What Keeps Your Customer Up at Night?

Fear – the deeply felt kind – is personal and immediate. The fear of disabling disease. The fear of public speaking. The fear of not surviving this current market crunch… or making a terrible investment.

And it’s no accident that these same personal, immediate fears are the ones that tend to have the most hooking power in the headlines of sales letters and ads. Not only because they’re specific. But because, by tapping into those fears, marketers are able to make an emotional connection with their customers.

These immediate fears are attached to problems they feel they can solve… or hope they can. And that is key to producing marketing copy that works.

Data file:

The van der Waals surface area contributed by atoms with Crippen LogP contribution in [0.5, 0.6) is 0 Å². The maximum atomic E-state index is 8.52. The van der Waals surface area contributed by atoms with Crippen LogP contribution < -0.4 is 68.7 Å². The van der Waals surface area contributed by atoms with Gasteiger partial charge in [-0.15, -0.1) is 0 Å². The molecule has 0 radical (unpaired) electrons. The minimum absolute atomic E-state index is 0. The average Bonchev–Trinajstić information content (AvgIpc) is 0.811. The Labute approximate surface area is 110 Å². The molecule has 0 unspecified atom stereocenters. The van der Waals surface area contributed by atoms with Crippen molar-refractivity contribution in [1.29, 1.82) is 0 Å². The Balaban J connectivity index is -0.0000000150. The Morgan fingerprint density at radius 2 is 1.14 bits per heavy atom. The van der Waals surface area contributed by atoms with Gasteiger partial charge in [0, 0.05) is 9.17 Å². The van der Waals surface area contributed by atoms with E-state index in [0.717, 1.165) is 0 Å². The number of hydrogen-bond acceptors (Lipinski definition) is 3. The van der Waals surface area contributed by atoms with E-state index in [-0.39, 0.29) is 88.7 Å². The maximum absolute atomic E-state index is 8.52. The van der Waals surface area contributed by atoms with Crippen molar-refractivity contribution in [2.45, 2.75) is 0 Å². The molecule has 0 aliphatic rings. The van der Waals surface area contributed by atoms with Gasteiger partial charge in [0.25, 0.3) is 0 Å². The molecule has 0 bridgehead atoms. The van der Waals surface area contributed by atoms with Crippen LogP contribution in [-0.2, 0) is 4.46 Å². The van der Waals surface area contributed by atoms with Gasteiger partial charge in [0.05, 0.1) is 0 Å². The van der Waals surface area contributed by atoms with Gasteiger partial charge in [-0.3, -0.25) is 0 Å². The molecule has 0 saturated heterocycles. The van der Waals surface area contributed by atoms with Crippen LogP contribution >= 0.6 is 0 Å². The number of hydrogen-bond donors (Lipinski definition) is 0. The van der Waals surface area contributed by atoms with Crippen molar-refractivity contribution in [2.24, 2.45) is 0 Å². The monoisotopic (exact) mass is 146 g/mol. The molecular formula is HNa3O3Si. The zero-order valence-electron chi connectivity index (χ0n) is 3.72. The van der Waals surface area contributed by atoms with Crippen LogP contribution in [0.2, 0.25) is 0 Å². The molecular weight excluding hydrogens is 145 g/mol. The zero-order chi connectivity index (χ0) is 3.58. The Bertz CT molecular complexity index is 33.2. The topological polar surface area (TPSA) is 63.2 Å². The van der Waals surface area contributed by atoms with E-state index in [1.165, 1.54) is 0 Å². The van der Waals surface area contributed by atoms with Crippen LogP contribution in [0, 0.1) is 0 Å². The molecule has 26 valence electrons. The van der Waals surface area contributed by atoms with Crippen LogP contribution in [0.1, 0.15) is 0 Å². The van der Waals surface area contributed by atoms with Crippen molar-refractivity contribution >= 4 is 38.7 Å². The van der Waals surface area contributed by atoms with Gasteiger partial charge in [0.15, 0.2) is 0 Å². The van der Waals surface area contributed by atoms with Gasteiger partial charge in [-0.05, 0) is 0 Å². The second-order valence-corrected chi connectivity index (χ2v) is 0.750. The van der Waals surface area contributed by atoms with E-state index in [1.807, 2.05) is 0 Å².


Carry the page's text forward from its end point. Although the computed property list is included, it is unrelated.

But fear alone doesn’t make the sale. Showing you know the cause of your customers’ anxiety gets their attention. But what really makes a fear headline work is the hint of a solution. Think about some of the classics:

“Do You Make These Mistakes In English?”… “Do You Do Any of These Ten Embarrassing Things?”… “Why Some Foods ‘Explode’ In Your Stomach”… “Have You A ‘Worry’ Stock?”…

What makes these headlines work is what you don’t see here, but what’s surely delivered in the copy that follows: the promise of better language skills… better social skills… better health from better eating… safer investing…

By the end, the copy transforms the customer from pessimist to optimist, full of hope and ready to try whatever it is you have to offer.

[Ed. Note: To get more of copywriting expert John Forde’s wisdom and insights into marketing (and much more), sign up for his free e-letter, Copywriter’s Roundtable, at copywritersroundtable.com. Or send an e-mail to signup@jackforde.com. Get a free report about 15 deadly copy mistakes and how to avoid them when you sign up today.]

Comment on this article

  • you are really a great thinker.